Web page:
In order to be eligible for Pass'Accompagnement's program, candidates had to be between 18 and 25 years of age and satisfy other criteria related to their employment, housing, and family life. This particular evaluation focused on youths in the most precarious situations.

Individuals in the treatment group were assigned a mentor (usually a social worker or educator) with the task of advising them in matters of employment, education, and housing over the course of two years. The mentorship program was divided into three stages. During the first stage, mentors aided mentees in managing their finances and finding employment. In the second stage, mentors helped mentees find independent housing. If program participants accessed autonomous housing, the General Council pledged to pay the rent if the participant failed to do so over the following year and a half. During the third stage, mentors assisted mentees in maintaining their housing and financial situations. Additionally, participants could receive a grant of 1,800 Euros maximum (2,593 USD) which could be spent on a variety of things, including interview clothing and a driver's license, depending on the social worker's assessment. This flexible design was intended to allow the program to address the specific needs of each participant.
Intervention Start Date
2010-04-01
Intervention End Date
2013-02-28
Primary Outcomes
Primary Outcomes (end points)
1. Personalized Support/Mentorship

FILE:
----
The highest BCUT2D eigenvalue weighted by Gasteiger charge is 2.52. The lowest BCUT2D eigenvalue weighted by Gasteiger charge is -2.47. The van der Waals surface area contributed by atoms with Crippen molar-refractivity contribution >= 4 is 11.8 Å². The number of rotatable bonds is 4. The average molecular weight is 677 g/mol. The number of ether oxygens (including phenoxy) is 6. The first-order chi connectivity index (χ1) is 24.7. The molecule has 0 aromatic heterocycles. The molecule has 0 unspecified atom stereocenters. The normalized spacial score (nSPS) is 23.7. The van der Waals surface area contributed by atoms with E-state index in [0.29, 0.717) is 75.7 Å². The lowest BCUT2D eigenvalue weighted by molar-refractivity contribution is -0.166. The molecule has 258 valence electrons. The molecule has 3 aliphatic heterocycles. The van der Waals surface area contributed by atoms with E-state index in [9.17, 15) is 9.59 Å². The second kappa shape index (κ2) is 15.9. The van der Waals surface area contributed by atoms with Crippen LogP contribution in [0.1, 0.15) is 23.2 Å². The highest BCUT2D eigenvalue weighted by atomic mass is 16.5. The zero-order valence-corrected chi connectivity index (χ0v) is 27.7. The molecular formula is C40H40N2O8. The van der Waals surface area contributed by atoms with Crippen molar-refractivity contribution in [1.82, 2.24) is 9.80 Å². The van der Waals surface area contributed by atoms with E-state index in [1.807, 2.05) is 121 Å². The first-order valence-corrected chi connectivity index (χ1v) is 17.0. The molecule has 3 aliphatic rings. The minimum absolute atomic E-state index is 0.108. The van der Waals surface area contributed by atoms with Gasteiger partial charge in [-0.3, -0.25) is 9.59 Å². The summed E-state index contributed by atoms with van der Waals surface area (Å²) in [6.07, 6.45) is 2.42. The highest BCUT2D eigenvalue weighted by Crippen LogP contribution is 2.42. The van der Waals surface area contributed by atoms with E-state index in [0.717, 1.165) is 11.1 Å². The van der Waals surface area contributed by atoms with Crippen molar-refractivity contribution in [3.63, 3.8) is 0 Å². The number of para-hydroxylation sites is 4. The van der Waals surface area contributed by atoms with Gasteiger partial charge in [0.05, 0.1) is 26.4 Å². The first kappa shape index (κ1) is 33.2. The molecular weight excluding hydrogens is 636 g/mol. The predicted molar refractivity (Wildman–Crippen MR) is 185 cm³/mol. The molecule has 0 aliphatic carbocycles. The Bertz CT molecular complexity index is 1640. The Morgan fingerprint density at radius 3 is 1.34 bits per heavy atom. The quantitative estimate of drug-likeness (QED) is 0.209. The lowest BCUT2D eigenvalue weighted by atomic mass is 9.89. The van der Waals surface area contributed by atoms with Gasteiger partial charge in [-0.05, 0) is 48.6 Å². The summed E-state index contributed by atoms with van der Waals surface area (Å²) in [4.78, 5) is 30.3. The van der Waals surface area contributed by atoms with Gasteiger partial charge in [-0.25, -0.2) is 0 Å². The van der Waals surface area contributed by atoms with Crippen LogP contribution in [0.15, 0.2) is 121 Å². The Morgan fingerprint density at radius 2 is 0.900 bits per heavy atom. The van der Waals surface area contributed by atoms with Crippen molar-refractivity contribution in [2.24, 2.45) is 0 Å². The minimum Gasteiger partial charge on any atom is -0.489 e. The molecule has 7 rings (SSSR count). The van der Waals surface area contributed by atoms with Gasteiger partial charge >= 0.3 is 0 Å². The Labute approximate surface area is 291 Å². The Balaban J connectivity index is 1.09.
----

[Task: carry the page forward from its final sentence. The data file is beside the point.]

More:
2. Current Occupation

3. Housing

4. Stable Housing and Employment?

5. Incomes and Expenses

6. Budgetary Constraints
Primary Outcomes (explanation)
1. Personalized Support/Mentorship : Is the participant still working with their mentor?

2. Current Occupation : Is the participant currently employed, seeking employment, or pursuing job training?

3. Housing : What is the participant's housing situation?

4. Stable Housing and Employment? : Is the participant's housing and employment stable?

5. Incomes and Expenses : What are the participant's sources of income and expenses?

6. Budgetary Constraints : Has the participant fallen behind on payments or received medical care?
Secondary Outcomes
Secondary Outcomes (end points)
Secondary Outcomes (explanation)
Experimental Design
Experimental Design
This study focuses evaluates the work done by Pass'Accompagnement, an organization which provides unemployed and homeless young people with personalized mentorship designed to help them find housing and work. Mentors also help their mentees develop the life skills necessary to live independently. The goal of this study is to determine to what extent Pass'Accompagnement succeeds at helping its beneficiaries find and keep stable work and housing.

This study takes the form of a randomized controlled trial which evaluated the effectiveness of Pass'Accompagnement's program relative to the effectiveness of standard, state-provided social services. From a sample of 981 eligible participants, researchers randomly assigned 486 youth to the treatment group and 495 youth to a comparison group. Comparison youth did not participate in the program, but could apply to other housing schemes.

Participants (both from the comparison and treatment groups) were reinterviewed one and two years after their inclusion in the trial.
Experimental Design Details
Randomization Method
Randomization done in office by a computer
Randomization Unit
The treatment was randomized at the individual level.